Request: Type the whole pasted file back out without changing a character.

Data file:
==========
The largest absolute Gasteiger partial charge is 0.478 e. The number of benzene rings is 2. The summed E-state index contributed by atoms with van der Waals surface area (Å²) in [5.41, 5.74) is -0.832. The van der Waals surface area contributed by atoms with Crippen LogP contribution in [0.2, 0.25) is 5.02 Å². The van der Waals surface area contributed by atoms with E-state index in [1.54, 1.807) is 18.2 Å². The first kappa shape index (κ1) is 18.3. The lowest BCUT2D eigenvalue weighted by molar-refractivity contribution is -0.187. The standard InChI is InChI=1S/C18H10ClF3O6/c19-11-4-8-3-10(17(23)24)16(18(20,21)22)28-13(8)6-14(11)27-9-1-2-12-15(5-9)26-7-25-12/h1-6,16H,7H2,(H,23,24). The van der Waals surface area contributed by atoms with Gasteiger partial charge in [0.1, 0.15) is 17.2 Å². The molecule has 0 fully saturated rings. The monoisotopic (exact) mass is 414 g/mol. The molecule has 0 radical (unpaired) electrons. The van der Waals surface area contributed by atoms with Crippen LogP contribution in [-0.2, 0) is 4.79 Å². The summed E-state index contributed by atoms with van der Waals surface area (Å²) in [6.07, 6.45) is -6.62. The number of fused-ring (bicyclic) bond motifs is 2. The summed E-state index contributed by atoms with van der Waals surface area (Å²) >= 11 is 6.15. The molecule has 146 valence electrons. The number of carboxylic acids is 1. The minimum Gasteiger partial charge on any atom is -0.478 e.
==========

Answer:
The largest absolute Gasteiger partial charge is 0.478 e. The number of benzene rings is 2. The summed E-state index contributed by atoms with van der Waals surface area (Å²) in [5.41, 5.74) is -0.832. The van der Waals surface area contributed by atoms with Crippen LogP contribution in [0.2, 0.25) is 5.02 Å². The van der Waals surface area contributed by atoms with E-state index in [1.54, 1.807) is 18.2 Å². The first kappa shape index (κ1) is 18.3. The lowest BCUT2D eigenvalue weighted by molar-refractivity contribution is -0.187. The standard InChI is InChI=1S/C18H10ClF3O6/c19-11-4-8-3-10(17(23)24)16(18(20,21)22)28-13(8)6-14(11)27-9-1-2-12-15(5-9)26-7-25-12/h1-6,16H,7H2,(H,23,24). The van der Waals surface area contributed by atoms with Gasteiger partial charge in [0.1, 0.15) is 17.2 Å². The molecule has 0 fully saturated rings. The monoisotopic (exact) mass is 414 g/mol. The molecule has 0 radical (unpaired) electrons. The van der Waals surface area contributed by atoms with Crippen LogP contribution in [-0.2, 0) is 4.79 Å². The summed E-state index contributed by atoms with van der Waals surface area (Å²) in [6.07, 6.45) is -6.62. The number of fused-ring (bicyclic) bond motifs is 2. The summed E-state index contributed by atoms with van der Waals surface area (Å²) >= 11 is 6.15. The molecule has 146 valence electrons. The number of carboxylic acids is 1. The minimum Gasteiger partial charge on any atom is -0.478 e.